It’s almost impossible to escape from mobile devices. We see them everywhere, from our homes, to the street, and now in our offices. Bring your own device (BYOD) has grown dramatically in recent years as many companies allow their employees to bring in their personal devices for use at work. Recent research from Gartner actually shows that about half of all organizations will adopt BYOD policies by the year 2017. So for 50 percent of businesses, company-provided devices will be a thing of the past. Many experts have looked at how this notable shift will affect the office environment, from more productivity to employees being more satisfied with their jobs, but BYOD stands to change even more than that. One area that could see some big changes is the world of marketing. In fact, BYOD stands to revolutionize how marketing is done all over the world.
Bring your own device can be handled in a number of ways. The two most common simply involve deferring the cost of the device to the employee, or providing the employee with resources for having their own device through a stipend or subsidy. The second option is one we’ll look at more closely in regards to marketing. When employees are allowed to use their personal devices but use company funds for the purchase, they tend to go for more state-of-the-art models that major corporations like Apple, Microsoft, Samsung, and Google produce. Exactly which device they go with may largely depend on the marketing the big businesses employ. It’s not enough for Apple or Samsung to boast about more pixels in their smartphone cameras or the number of apps available in the app store; these companies need to market their devices with the business purposes a customer may use the device for. Customers that see how a mobile device can help them in their jobs will be more likely to pick up the device. Any company that does not take this into account in their marketing efforts will likely lose out on some sales.
Marketing campaigns are also needing to factor the influence of the mobile device market. A study from 2013 looked at the effectiveness of email campaigns and how sales were being made. The study showed that of all the sales generated from emails, 16 percent of them happened from a mobile device. Of those sales, more than half (56 percent) were made on a tablet. Considering that the study was done more than a year ago, it stands to reason that those numbers have only increased since then. In other words, mobile marketing is more important than ever and will continue to be a crucial element of every campaign. That’s why marketers need to tailor campaigns for maximum effectiveness on mobile devices used at companies where BYOD has been adopted.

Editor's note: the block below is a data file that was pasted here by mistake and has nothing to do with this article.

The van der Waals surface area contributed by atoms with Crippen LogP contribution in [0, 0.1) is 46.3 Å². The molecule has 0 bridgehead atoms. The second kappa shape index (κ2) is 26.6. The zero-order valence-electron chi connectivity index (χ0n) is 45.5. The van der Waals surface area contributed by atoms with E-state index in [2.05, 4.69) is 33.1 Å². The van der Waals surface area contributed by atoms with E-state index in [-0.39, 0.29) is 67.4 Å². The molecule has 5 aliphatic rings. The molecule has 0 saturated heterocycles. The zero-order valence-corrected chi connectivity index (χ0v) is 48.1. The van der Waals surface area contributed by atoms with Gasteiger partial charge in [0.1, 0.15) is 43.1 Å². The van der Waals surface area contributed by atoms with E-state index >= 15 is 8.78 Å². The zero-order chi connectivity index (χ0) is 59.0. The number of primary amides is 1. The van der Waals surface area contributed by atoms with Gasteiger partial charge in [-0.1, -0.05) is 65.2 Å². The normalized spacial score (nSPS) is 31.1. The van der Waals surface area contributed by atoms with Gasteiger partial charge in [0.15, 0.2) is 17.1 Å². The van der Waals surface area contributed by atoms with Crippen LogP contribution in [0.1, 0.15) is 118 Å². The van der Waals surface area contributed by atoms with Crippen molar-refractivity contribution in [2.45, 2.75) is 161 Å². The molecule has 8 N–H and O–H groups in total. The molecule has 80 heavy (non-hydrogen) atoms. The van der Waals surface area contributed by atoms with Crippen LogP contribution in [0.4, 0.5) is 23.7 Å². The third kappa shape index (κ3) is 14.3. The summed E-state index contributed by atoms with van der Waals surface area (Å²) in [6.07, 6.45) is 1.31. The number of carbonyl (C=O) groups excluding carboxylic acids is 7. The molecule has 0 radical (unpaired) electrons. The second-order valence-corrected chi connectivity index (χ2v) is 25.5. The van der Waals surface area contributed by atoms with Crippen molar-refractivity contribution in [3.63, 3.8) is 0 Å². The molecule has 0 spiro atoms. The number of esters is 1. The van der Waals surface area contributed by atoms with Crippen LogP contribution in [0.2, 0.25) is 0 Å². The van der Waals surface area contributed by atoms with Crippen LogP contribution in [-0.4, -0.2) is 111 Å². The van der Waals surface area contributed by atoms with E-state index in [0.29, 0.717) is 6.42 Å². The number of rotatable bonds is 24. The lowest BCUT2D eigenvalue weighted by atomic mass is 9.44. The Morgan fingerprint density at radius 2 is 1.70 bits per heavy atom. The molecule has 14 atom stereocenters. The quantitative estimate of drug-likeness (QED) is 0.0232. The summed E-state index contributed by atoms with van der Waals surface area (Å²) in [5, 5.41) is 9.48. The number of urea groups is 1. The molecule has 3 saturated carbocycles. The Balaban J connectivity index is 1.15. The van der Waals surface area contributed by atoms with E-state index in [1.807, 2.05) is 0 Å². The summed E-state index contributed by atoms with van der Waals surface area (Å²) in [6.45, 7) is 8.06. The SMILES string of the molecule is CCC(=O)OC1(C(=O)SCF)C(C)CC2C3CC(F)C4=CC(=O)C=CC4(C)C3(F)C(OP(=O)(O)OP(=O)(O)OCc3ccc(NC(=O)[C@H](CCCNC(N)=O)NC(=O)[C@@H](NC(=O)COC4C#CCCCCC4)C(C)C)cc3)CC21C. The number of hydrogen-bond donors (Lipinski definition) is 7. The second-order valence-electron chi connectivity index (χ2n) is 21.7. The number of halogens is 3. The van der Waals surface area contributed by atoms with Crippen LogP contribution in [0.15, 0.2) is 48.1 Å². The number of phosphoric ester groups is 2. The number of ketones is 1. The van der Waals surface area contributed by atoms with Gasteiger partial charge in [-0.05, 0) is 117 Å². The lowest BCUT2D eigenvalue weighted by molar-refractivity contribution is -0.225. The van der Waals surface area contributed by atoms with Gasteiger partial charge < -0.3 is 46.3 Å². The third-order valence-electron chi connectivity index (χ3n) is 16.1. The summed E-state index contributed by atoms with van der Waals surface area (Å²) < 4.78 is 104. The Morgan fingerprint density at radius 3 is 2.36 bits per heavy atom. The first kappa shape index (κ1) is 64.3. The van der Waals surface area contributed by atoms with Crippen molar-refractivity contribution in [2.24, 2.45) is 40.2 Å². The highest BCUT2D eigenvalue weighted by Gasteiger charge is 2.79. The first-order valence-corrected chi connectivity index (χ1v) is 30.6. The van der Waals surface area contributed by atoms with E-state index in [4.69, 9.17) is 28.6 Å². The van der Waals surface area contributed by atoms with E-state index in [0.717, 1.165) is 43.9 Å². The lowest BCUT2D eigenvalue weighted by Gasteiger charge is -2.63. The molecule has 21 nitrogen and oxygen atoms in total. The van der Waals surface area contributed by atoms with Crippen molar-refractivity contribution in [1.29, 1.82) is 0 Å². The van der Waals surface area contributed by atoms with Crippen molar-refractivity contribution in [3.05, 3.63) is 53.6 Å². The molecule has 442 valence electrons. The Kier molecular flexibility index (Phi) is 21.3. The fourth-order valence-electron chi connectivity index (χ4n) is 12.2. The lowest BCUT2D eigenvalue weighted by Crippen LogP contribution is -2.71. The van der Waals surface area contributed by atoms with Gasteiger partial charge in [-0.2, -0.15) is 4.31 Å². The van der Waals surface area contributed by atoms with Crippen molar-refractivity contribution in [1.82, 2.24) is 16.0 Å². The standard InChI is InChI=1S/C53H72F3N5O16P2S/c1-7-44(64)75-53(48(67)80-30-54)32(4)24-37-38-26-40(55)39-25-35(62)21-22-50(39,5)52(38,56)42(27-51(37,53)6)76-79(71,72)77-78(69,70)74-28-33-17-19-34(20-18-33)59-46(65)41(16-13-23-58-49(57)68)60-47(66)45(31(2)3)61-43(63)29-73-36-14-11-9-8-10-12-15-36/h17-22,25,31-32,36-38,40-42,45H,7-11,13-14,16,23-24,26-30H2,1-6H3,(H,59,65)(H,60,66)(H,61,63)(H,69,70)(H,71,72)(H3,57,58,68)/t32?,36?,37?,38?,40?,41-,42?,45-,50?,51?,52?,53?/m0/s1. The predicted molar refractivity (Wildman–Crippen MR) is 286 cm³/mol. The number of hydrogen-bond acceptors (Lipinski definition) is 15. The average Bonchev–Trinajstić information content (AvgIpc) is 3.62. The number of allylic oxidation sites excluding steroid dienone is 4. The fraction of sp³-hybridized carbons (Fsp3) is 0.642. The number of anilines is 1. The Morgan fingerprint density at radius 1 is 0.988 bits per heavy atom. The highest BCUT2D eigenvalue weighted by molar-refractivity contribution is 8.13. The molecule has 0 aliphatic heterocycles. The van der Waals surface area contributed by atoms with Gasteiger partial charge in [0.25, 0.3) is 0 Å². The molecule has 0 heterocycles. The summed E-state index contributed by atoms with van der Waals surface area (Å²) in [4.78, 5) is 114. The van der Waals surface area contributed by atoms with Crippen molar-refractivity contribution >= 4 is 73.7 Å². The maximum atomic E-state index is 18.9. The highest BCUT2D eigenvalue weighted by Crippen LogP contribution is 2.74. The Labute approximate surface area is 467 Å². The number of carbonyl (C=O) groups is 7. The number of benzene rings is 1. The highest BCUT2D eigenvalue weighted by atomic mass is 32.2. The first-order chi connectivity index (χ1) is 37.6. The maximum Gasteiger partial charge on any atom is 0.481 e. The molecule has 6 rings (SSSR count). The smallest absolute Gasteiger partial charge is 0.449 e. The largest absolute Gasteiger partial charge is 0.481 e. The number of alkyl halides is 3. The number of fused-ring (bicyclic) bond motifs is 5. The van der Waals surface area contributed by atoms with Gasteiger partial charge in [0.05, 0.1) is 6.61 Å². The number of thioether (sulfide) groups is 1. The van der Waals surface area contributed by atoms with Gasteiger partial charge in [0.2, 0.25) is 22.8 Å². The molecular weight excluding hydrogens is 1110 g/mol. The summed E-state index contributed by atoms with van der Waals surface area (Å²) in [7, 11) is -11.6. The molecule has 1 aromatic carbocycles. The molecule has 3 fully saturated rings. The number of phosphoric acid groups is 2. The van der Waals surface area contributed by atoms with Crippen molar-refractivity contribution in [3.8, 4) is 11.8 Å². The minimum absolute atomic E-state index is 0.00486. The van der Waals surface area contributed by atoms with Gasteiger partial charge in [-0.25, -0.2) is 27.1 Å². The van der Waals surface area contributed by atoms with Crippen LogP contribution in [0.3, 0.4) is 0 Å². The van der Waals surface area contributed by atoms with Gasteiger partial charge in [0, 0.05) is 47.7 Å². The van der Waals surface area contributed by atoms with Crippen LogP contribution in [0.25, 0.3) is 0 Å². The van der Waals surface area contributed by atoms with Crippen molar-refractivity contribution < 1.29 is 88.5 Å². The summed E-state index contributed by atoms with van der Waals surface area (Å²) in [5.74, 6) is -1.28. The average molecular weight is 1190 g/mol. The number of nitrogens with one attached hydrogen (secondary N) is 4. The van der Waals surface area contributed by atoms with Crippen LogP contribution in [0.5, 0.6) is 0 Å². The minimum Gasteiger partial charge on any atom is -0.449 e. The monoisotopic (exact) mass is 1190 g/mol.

At the same time, the focus of mobile marketing is shifting as BYOD continues to spread. Before BYOD’s growth in popularity, it was typical to see marketing that targeted individuals. While this is still the case, many marketers are now taking a look at businesses as a whole and marketing to them as well. Since whole businesses are adopting BYOD policies, marketers know that prospective customers are employees that will likely choose a large corporation like Google or Apple for their preferred device. In addition to that, the majority of employees at a company will likely select a similar device which will provide for easier collaboration among the entire team. For that reason, marketers are casting a wider net to attract a whole roster of employees to their products.
The same can be said in the way that apps are being marketed as well. Apps need to be advertised in such a way as to prove their usefulness in the workplace. Some marketers may choose to highlight the way an app syncs up to all personal devices, or they may talk about how it has features that facilitate cooperation for workers while on the job. Other campaigns could show personal apps in a new light, demonstrating the attributes that allow something like Facebook to be used in a work setting. Some apps may even be marketed for how they specifically increase BYOD benefits, like separating a device between personal and work sections or improving BYOD security.
Marketers are just scratching the surface on how best to take advantage of the wave of BYOD adoptions. With more experience, marketing campaigns will prove to be more effective at increasing sales in a BYOD environment. Products will likely follow as companies learn to maximize the benefits of BYOD while addressing some of its drawbacks. Whatever the outcome, it’s safe to say BYOD will leave a lasting impact on the marketing landscape.